Reducing ‘avoidable’ appointments will be part of QOF activity for GP practices from April, according to new contractual guidance.
The latest QOF guidance, as well as the full legal document for the new GP contract imposed by NHS England, said that work to reduce avoidable appointments will include a focus on ‘high intensity service users.’
The indicator is one of the ‘quality improvement’ indicators and is worth 15 points – around £3,250 to the average practice – and practices need to ‘demonstrate improvement in reducing avoidable appointments’.
The guidance suggests that to do this practices should:
- use ‘business intelligence tools’ or collect data themselves, to understand demand and activity by day and time of day;
- ‘develop an understanding of the telephone queue’ either by extracting data from their cloudbased telephony system or asking staff to collect data over a period;
- use the data to understand peaks of activity and match capacity to demand.
ICBs should support practices to access ‘effective tools’ to enable this data on demand and capacity to be more easily understood by GPs.
The guidance said: ‘It will enable clinical time to be spent on managing more appropriate appointments, enabling more time with complex patients and contribute to more manageable workloads and GP retention.
‘The starting point for addressing avoidable appointments is understanding current activity.’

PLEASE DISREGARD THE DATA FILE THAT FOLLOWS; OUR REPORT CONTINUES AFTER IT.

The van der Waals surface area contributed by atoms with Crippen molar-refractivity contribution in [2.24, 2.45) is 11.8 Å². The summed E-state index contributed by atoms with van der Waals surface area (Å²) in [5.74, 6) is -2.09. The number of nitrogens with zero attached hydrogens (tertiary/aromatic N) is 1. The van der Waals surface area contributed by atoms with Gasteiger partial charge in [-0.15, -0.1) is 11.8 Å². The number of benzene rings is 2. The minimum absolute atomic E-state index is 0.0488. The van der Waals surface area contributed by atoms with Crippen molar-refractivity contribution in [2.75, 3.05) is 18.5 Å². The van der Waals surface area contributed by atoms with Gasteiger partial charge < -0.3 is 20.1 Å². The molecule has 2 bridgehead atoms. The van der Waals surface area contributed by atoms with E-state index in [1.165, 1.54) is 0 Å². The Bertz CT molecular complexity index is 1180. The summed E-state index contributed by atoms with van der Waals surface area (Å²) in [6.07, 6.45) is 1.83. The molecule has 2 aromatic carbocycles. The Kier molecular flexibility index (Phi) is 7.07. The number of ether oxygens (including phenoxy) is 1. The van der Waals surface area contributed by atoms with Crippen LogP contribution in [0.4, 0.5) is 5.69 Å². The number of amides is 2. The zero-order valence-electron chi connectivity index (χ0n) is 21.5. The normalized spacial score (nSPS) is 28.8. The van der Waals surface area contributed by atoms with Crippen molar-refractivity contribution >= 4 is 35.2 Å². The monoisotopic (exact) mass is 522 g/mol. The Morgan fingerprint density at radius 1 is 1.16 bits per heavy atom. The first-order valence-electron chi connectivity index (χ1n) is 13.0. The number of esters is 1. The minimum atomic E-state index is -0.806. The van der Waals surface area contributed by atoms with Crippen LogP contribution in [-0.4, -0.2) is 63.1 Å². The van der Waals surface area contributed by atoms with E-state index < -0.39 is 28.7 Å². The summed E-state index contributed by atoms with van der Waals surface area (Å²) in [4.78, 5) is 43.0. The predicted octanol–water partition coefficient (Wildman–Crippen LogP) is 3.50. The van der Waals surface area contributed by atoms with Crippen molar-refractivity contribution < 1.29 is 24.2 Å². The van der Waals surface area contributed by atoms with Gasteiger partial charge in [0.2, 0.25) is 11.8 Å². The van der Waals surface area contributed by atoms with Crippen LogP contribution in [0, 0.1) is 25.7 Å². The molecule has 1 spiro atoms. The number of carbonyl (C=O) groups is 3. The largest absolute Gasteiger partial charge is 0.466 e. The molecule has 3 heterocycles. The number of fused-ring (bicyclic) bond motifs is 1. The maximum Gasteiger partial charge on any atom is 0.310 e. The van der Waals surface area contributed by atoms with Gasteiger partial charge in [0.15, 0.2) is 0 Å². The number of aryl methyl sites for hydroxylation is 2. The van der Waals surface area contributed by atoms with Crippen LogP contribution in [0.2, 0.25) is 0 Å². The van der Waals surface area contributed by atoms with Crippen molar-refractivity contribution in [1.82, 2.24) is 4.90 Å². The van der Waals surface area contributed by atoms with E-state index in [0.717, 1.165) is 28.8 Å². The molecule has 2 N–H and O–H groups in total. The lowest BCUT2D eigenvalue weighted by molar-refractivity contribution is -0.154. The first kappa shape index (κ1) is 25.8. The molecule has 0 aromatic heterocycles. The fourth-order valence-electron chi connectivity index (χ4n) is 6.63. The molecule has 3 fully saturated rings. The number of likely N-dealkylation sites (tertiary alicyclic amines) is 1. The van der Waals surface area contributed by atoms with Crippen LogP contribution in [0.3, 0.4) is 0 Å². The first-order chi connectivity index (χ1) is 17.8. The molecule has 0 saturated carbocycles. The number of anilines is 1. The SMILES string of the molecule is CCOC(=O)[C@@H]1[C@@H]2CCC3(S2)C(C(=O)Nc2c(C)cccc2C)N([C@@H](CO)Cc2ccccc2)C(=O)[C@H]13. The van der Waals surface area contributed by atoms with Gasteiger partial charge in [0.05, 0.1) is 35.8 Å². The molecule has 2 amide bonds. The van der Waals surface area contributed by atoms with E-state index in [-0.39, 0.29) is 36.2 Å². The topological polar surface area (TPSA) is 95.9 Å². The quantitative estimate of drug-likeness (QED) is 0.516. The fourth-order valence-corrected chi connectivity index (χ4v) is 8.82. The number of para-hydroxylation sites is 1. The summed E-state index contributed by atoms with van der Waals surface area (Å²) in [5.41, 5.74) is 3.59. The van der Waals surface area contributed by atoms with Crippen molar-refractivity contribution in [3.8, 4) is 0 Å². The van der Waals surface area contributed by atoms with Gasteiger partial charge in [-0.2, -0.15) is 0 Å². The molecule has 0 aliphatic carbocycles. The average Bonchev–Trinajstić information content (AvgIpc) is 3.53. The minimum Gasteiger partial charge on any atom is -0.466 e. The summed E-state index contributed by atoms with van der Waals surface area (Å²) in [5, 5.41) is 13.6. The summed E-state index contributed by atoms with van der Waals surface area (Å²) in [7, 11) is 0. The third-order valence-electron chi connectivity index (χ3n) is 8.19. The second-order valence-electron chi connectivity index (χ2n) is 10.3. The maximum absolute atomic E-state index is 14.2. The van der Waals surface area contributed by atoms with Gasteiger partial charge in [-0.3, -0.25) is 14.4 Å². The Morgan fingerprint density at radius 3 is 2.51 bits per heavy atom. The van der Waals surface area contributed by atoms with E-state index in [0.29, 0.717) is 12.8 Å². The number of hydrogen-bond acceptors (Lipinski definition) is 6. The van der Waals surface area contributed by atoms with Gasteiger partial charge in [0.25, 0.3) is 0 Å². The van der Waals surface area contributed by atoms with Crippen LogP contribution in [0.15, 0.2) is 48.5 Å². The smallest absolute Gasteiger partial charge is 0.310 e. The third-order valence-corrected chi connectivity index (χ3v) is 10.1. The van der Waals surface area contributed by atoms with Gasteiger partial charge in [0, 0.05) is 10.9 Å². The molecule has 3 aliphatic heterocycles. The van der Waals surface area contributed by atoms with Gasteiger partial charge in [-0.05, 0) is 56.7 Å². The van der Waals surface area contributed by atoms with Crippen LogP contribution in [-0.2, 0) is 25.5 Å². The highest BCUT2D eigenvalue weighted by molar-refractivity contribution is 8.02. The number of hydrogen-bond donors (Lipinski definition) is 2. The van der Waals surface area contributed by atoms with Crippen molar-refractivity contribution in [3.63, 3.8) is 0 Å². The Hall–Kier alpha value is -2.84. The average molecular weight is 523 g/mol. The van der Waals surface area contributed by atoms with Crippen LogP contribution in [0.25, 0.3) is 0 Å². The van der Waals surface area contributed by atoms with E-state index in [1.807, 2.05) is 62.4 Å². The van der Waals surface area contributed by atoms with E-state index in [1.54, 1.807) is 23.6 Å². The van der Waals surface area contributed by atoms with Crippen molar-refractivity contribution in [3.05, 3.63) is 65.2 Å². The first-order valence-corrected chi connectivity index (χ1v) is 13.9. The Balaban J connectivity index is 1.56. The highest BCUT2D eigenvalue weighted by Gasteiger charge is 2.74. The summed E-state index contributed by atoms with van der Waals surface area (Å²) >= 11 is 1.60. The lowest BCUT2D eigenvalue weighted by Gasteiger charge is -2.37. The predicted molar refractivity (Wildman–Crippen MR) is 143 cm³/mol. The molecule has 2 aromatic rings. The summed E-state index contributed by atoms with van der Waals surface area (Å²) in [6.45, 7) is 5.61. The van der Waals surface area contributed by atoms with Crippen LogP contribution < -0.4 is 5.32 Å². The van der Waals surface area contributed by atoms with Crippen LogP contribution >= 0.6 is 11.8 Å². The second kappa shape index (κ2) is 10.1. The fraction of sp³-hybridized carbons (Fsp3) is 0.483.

It will also help building a ‘shared understanding across the system about the impact on general practice workload.’
The guidance added: ‘Where BI tools are available, practices may find it helpful to have training or support in how to most effectively use the tool.
‘Clinicians working together to define which appointments may be avoidable can enable a practice to review its care navigation and triage processes to give patients more appropriate services.’
Speaking at a webinar last week, Dr Clare Bannon, a member of the GPC executive, explained that this new QOF indicator is also ‘about looking at engaging with the new telephone systems.’
She said: ‘So there’s digital telephone systems coming in that will give us more information about our call rates, it’ll enable us to have call queueing, it’ll enable us to see exactly what the demand is like throughout the day.
‘And that QOF quality improvement indicator is about using that data and looking at staffing levels and looking at when the busy times during the day are and making changes to improve access in that way.’
NHS England imposed the contract with a focus on access, and the imposition has led to talk of potential industrial action, with GPC England convening a special meeting on 27 April to discuss next steps.
The imposed contract also contains a ban on asking patients to call back at a different time but last week the GPC confirmed this will not mean having to offer them an appointment on first contact.